The Williamses were handed four-game suspensions last year after testing positive for the banned substance bumetanide, but they have been appealing those suspensions in Minnesota state court and U.S. District Court. The last ruling from a three-judge panel in the federal court is expected before the start of the season. That ruling could end the suspensions for good or send the remaining portions of the case back into a holding pattern in state court.
Meanwhile, Evans has been taking advantage of his opportunities while the Vikings rest Pat Williams for reasons that apparently have nothing to do with the pending suspensions or an injury.
"Pat's a veteran. He's played a long time. He has nothing to prove in the preseason," Evans said after a strong performance against the Kansas City Chiefs on Friday. "The young guys, it's a good chance for us to get better so they can depend on us for any situations, just by the grace of God they don't get a suspension or whatever and we just do what we normally do and back them up. We're just getting good reps and trying to improve as a defensive line."
While Evans is playing Pat Williams position, it's hard for anyone to measure up to Pat's gregarious ways off the field or his Pro Bowl play on the field, according head coach Brad Childress.
"You know many people you can compare Pat to? I would be remiss in trying to compare Fred to him," he said. "They both play the same position, but they're apples and oranges in many different ways."
Evans was a big part of the Vikings' first-team run and pass defense against the Chiefs' starters on Friday night. He had two tackles in three series of work, had one of the team's three sacks and was also credited with a quarterback hurry.
His contributions started from the outset. On Matt Cassel's first attempt for Kansas City, it was Evans who had him in his grasp momentarily before Cassel pulled away from the pocket and completed a 10-yard pass to tight end Jake O'Connell. On the next snap, a running play, Evans held the point of attack as linebacker Chad Greenway brought down running back Larry Johnson for a 2-yard loss.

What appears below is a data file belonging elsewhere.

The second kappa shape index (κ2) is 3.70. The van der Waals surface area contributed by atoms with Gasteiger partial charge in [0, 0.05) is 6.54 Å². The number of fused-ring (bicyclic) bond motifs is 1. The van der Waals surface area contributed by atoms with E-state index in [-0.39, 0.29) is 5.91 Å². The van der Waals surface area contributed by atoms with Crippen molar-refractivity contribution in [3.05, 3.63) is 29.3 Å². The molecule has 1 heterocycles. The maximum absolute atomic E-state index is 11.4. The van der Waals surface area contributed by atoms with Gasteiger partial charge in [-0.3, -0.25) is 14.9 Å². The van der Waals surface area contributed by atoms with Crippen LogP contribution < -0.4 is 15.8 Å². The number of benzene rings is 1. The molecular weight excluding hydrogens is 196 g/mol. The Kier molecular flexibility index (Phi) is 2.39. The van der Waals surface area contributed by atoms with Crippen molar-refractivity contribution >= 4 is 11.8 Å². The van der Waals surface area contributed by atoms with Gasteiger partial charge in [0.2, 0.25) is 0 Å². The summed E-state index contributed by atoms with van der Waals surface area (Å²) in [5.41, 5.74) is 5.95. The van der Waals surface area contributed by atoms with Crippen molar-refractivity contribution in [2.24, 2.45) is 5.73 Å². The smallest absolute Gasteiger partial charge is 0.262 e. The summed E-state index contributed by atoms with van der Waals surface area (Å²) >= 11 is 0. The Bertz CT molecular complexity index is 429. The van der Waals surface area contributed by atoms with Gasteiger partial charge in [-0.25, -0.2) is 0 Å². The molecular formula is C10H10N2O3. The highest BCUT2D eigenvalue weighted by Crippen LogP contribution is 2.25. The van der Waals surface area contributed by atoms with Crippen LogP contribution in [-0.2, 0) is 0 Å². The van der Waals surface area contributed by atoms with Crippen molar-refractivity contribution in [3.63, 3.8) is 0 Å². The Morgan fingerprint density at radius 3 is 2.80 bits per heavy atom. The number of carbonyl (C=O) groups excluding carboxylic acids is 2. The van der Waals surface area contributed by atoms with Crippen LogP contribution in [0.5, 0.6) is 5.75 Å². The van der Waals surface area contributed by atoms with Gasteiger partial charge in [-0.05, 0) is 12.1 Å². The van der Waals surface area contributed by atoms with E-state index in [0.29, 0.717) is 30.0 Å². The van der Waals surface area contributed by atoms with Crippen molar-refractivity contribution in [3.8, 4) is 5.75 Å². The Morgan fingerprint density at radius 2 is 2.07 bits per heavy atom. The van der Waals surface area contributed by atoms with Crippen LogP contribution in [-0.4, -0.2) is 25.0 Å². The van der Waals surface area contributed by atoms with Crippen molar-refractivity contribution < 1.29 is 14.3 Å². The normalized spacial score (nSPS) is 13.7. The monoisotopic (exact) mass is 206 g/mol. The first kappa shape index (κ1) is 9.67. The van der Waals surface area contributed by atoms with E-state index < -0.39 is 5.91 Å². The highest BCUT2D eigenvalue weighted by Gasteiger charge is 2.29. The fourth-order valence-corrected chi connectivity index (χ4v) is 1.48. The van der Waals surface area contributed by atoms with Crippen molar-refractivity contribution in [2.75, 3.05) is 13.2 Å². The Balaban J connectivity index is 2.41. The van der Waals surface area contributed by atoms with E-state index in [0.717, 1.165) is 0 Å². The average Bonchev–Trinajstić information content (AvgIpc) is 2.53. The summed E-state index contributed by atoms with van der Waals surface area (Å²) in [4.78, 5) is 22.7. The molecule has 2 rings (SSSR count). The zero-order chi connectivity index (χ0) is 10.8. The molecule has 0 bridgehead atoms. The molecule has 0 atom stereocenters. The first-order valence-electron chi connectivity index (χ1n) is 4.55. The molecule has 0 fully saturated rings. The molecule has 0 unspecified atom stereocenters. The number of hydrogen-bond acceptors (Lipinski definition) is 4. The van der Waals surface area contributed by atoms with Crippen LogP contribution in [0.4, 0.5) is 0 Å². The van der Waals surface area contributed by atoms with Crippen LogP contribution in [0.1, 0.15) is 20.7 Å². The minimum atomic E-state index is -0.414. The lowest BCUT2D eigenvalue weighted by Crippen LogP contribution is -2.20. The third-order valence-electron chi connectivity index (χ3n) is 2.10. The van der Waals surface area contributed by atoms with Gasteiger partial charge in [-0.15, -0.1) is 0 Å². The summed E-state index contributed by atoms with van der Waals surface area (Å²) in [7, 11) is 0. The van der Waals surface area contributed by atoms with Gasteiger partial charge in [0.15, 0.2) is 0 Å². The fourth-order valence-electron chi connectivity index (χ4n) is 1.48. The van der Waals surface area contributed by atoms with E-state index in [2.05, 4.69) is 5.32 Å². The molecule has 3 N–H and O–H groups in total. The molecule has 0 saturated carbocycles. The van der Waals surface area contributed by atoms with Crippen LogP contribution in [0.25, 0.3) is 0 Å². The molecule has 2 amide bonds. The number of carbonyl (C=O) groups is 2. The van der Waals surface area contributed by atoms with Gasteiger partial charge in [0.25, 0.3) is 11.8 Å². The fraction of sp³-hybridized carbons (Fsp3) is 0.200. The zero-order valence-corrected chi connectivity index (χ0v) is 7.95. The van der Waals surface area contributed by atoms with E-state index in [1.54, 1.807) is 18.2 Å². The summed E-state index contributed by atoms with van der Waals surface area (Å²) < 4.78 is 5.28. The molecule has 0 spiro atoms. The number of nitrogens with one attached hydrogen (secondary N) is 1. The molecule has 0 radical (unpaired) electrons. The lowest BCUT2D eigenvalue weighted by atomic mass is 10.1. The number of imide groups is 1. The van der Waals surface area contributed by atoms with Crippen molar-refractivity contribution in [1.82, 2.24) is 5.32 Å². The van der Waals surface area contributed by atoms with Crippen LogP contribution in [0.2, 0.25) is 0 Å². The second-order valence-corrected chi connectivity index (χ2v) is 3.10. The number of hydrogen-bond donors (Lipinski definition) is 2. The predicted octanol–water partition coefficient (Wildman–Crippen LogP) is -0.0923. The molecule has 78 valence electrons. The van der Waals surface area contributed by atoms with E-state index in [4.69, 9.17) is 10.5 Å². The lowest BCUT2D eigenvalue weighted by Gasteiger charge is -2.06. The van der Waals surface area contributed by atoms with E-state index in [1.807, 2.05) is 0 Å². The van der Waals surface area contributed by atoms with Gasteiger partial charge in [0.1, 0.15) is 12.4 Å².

Pat Williams is also known for his strong play in taking on double teams in the middle of the line and standing strong against the run. The last two preseason games were a chance for Evans to show what he's got.
"He's a vet," Evans said of Pat Williams. "He's proven he's done everything on a Pro Bowl level. He ain't got nothing to prove out here, so it's good work for the guys behind him to be able to prove that they can be a backup for a great player like that."
Evans continued his solid work on Kansas City's second drive.
On third-and-short on the Chiefs' second drive, Evans cut down the offensive linemen to help allow Chad Greenway to dive into the hole and drag down Larry Johnson for no gain, forcing a field goal.
While Pat Williams has been sitting out, Evans has played next to another Pro Bowl player, Kevin Williams.
"You just really want to step your game up just because you know that those are great players and you want to be on the caliber of them and you don't want it to feel like it's such a downfall when you're in there," Evans said when asked about playing next to Williams. "Naturally, you just want to play better."
Playing next to Kevin Williams can have its benefits at times too. On the third series, Evans was part of a collapsing pocket, despite a double team, that saw Kevin Williams sack Cassel, but Ray Edwards was offside. On the next snap, Evans simply pushed his single blocker, center Rudy Niswanger, back into Cassel and got the sack.
"I just pushed the pocket and Kevin and Jared (Allen) and Ray, they do their thing. It was just great coverage and I was there. I just got lucky," said Evans, who added that the defense hasn't been doing anything different this preseason to generate nine sacks over a two-game preseason stretch. "We've just got a great coach, Coach (Karl) Dunbar, and a great defensive line as a whole. We're just trying to eat."
So far, Evans is eating the most, leading the team with two sacks this preseason.
"He pushed the pocket pretty well," Childress said. "I thought he put some pressure on their quarterback. … I know he shooed the ball to a couple other people. But he did a decent job in there. There's things he can improve on, but I thought he did an OK job in there."
"Obviously not happy with the penalties. We need to clean up those things, to go from 9 to 14, and they were in all areas," Childress said. "So we need to pay a little bit better attention to detail in that penalty phase, because typically, looking at it, there's four punts where there's offensive penalties, although there's two touchdowns when there were offensive penalties as well."